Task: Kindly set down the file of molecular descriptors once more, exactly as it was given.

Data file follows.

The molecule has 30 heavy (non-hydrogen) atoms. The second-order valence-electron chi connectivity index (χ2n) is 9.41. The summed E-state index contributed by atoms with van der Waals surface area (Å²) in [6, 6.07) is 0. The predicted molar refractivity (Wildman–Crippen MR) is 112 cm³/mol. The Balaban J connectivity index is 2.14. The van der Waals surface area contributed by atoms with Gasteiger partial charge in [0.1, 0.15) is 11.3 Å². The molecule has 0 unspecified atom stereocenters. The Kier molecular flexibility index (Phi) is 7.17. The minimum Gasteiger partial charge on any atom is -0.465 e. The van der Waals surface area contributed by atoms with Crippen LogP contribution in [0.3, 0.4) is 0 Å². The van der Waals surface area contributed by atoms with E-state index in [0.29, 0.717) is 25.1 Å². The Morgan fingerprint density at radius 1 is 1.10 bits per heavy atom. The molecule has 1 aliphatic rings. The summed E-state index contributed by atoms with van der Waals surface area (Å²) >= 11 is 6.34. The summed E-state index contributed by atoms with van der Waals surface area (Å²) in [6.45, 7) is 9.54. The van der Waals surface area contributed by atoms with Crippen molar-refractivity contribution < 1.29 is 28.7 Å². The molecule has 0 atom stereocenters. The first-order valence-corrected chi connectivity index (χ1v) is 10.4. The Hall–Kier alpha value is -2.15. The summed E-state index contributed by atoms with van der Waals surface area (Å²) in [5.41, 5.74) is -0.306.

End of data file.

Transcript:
The molecule has 30 heavy (non-hydrogen) atoms. The second-order valence-electron chi connectivity index (χ2n) is 9.41. The summed E-state index contributed by atoms with van der Waals surface area (Å²) in [6, 6.07) is 0. The predicted molar refractivity (Wildman–Crippen MR) is 112 cm³/mol. The Balaban J connectivity index is 2.14. The van der Waals surface area contributed by atoms with Gasteiger partial charge in [0.1, 0.15) is 11.3 Å². The molecule has 0 unspecified atom stereocenters. The Kier molecular flexibility index (Phi) is 7.17. The minimum Gasteiger partial charge on any atom is -0.465 e. The van der Waals surface area contributed by atoms with Crippen LogP contribution in [0.3, 0.4) is 0 Å². The van der Waals surface area contributed by atoms with E-state index in [0.29, 0.717) is 25.1 Å². The Morgan fingerprint density at radius 1 is 1.10 bits per heavy atom. The molecule has 1 aliphatic rings. The summed E-state index contributed by atoms with van der Waals surface area (Å²) >= 11 is 6.34. The summed E-state index contributed by atoms with van der Waals surface area (Å²) in [6.45, 7) is 9.54. The van der Waals surface area contributed by atoms with Crippen molar-refractivity contribution < 1.29 is 28.7 Å². The molecule has 0 atom stereocenters. The first-order valence-corrected chi connectivity index (χ1v) is 10.4. The Hall–Kier alpha value is -2.15. The summed E-state index contributed by atoms with van der Waals surface area (Å²) in [5.41, 5.74) is -0.306.